Not all sugars are equal: why it's time to bust the 'Forbidden Fruit' myth
To dismiss the food category known as 'fruit' is to dismiss nature itself and its intention for our good health. I spend many man-hours convincing clients of the benefits of fruit.
Many have grown wary of this food group as a result of years of bombardment with misinformation, as peddled by Atkins, Dukan and other high-protein diet 'oficionados'.
The practicalities of fruit
Fruit is phenomenally good for you. It will extend your life. It will ward off illness. It will bolster your immune system against attack.
Fruit, when eaten plentifully, will keep you trim; your cholesterol under control; your bowels moving. Fruit will never make you fat.
Now, how many other foods are you able to say all of the above about? Okay, yes, vegetables, of course. But which is more enjoyable in traffic on the way home from work? Fruit of course.
What fills the gap between breakfast and lunch better than a powdery white scone? Fruit!
What can satisfy at night that does not pile on the pounds? You guessed it, fruit!
The science of fruit
Before I get into the specific nutritional value of fruit, it is worth having a look at the GI scale, as it pertains to fruit.
The GI (glycaemic index) is a method by which the impact a particular food has on your blood sugar is measured.
The lower on the GI a food is, the less the effect it has on your blood sugar. Low GI foods are, thus, considered better for health, as they do not raise your blood glucose levels too suddenly and as a result do not trigger insulin whose job it is to take glucose out of the blood.
This is where fat storage takes place, when excess amounts of sugar-containing foods are eaten.
I understand that you may find my claims for fruit hard to believe, given how often I am asked such questions as: "Are bananas fattening?"; "Does eating fruit at night turn to fat?"; "Are fruit sugary and therefore bad for you?" etc.
Rather than my trying to convince you, let's have a look at the science of fruit.
1 Fruit are low in fat, with the exception of the avocado. There is simply no fat in a banana, a grape, or a papaya, of any note. They are not fattening.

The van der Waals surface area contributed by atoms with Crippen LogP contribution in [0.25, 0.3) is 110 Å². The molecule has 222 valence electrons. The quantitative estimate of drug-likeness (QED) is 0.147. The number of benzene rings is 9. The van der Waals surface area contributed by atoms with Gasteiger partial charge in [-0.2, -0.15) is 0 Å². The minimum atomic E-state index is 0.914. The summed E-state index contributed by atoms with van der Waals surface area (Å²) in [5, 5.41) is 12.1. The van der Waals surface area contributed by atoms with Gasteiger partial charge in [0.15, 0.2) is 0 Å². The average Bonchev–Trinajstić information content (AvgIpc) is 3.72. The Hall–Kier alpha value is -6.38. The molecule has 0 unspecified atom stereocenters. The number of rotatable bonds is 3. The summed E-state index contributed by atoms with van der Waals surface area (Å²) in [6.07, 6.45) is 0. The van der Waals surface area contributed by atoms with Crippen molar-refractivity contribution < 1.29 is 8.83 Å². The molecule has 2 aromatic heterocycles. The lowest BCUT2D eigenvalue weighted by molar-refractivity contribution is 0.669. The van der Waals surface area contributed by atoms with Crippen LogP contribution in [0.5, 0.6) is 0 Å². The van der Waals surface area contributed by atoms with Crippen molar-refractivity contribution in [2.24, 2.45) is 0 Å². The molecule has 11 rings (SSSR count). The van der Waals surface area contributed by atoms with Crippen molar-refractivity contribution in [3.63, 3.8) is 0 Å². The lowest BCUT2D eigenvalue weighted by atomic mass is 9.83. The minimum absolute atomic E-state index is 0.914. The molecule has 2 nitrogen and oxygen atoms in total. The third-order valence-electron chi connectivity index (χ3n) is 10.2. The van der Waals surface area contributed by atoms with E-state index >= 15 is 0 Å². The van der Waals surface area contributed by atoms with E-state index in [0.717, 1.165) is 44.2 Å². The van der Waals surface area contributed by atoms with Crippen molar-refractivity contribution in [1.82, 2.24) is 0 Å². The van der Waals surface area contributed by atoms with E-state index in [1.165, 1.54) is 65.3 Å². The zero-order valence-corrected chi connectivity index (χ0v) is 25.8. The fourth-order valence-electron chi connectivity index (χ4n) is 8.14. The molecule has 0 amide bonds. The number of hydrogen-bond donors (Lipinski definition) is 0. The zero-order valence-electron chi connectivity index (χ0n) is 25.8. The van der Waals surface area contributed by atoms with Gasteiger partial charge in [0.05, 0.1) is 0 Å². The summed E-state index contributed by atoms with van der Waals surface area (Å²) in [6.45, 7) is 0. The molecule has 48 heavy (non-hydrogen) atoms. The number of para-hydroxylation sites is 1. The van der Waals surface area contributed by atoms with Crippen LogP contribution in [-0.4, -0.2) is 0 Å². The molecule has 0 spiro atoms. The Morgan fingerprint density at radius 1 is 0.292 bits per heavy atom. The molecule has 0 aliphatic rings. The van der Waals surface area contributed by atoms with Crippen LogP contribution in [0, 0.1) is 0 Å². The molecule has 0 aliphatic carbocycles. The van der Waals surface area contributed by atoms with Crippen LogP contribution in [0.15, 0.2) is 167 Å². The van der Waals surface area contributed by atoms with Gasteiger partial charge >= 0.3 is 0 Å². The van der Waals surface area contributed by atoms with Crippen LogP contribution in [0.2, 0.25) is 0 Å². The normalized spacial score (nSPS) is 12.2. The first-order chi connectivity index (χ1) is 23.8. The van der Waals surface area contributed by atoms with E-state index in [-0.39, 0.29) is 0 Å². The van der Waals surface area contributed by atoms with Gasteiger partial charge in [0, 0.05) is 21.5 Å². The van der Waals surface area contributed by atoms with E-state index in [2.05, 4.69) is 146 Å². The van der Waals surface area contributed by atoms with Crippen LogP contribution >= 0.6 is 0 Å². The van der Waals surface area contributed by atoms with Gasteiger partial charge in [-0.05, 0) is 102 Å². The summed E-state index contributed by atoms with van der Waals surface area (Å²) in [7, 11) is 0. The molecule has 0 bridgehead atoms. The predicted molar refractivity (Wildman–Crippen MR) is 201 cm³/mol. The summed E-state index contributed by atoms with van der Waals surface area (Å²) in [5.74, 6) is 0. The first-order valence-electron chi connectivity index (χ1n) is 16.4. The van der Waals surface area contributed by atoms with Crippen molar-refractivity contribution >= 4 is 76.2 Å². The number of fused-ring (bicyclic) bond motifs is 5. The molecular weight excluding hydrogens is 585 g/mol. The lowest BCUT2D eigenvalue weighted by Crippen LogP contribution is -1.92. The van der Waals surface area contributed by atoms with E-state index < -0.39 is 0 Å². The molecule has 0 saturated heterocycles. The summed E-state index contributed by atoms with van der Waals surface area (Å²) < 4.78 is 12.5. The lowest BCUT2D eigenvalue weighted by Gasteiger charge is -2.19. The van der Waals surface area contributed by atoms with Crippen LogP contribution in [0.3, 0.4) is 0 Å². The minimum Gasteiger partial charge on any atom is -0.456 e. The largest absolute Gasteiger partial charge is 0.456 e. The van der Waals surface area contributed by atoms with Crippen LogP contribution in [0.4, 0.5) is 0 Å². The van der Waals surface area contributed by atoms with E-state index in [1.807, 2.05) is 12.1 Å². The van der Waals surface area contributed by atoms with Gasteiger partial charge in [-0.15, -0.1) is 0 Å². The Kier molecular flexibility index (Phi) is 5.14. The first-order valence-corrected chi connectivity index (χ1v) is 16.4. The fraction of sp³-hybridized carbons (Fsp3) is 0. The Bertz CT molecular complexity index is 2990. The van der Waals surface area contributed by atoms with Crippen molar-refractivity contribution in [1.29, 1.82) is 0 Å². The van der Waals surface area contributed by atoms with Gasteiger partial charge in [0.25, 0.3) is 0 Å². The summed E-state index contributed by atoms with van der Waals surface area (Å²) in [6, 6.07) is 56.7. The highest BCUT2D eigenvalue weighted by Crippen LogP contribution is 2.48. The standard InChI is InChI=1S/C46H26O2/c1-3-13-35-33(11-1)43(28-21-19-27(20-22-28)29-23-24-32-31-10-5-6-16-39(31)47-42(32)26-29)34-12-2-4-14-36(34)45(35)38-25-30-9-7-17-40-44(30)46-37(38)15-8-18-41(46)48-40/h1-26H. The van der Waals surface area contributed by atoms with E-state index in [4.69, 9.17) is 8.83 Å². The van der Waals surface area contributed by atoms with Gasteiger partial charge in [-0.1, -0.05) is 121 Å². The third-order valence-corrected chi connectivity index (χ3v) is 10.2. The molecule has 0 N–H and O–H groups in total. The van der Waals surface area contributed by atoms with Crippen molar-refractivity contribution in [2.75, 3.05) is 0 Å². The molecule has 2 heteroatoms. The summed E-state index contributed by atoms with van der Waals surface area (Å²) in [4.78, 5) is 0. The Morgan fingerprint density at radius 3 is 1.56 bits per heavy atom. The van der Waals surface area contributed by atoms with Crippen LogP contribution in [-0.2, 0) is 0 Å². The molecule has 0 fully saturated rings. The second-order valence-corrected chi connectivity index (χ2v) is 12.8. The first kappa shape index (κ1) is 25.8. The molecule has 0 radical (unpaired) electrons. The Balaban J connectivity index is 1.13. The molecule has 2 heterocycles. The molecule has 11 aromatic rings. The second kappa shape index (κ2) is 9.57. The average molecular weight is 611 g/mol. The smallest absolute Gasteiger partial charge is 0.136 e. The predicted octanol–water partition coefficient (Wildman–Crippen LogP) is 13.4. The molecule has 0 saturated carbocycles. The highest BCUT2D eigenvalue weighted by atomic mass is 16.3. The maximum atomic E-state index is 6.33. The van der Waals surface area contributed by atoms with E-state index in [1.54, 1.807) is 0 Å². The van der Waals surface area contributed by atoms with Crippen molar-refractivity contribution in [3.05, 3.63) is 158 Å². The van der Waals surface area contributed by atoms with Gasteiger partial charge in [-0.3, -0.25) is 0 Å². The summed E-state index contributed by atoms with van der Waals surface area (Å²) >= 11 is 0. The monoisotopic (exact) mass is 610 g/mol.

2 Yes, fruit contain lots of sugar. These are not the 'free' sugars, however, as found in biscuits, confectionary, fizzy drinks. The fruit in sugar is held in a fibre matrix and therefore has a low, or sometimes moderate, GI.
Fruit sugars are released slowly into the blood and can be consumed safe in the knowledge that they will not turn to fat, as would 'free' sugars found in confectioneries, when eaten to excess.
3 Fruits contain lots of fibre and it could be argued that this is the reason fruit taste so sweet. It is our nature to love sweet tasting foods and nature ensured we got plenty of fibre by attracting us to sweet fruit.
Fruit may well have been designed by nature as a fibre-delivery system! Not only is fruit a great source of fibre, but a great source of soluble fibre, specifically, which works to keep our blood cholesterol levels under control.
4 I write a lot about the importance of anti-oxidants in the fight against everything from skin ageing to cancers.
Nature gave us fruit as a powerful source of anti-oxidant nutrients. Such substances as anthocyanins, flavonoids and even the humble vitamin C are to be found aplenty in every richly coloured berry and fruit.
Blue or black fruit, specifically, hold vast amounts of anthocyanins (think blackberries, blueberries, black grapes, acai berries) which help to remove free-radicals (damage-causing particles) from our body.
5 Not to be overlooked is the vitamin and mineral content of fruits. Amongst a plethora of vitamins we get alpha and beta carotenes from yellow and orange fruit as well as the all-important zea-xantin, currently implicated in age-related macular degeneration.
We get vitamin C, a powerful anti-oxidant implicated in immune response, from citrus, kiwi, berries and others.
Dried fruit, then, such as raisins, apricots, dates and figs prove to be great sources of such vital minerals as iron, zinc and calcium along with Selenium and manganese.
In review, there is little more I could give, in terms of advice, for anyone who wants to live as long a life as possible, as well as possible, remain trim and as strong as possible as "eat at least three pieces of fruit every day".
Protect yourself from premature ageing and its many manifestations; from colon cancer to Alzheimer's disease; from wrinkles to accelerated macular degeneration of the retina; from hair loss to memory loss. Enjoy fruit.
Keep it as seasonal as possible.
Summer is the season of peaches, berries, melons. Autumn and winter are the seasons for the less exciting, but nonetheless, powerfully good for you, apples, bananas, oranges.
Dried fruit are a great addition to a hungry afternoon's snack all year round and because of the joy of international sourcing and freezing, we can now get to enjoy our favourites all year long, if so inclined.
ditch the smoothies and chew
Do not mix fruit up (and I mean this literally) with fruit smoothies and fruit juice. Chew your own fruit.
By chewing, you get to release the sugars slowly and in a controlled manner.
By letting the liquidiser do the job, you have raised the GI score significantly.
Fruit juice is not fruit. It is only part of it.
I often go back to the notion of a child meticulously peeling off the white pith from a mandarin orange, I'm sure most of you can picture it.
They stick the pith on to everything from car seats to car windows to the kitchen table in an effort not to consume the stuff.
As luck has it, the white pith contains a nutrient caller rutin that has been implicated in the fight against cancer.
This you will not find in a carton of juice bought from the supermarket!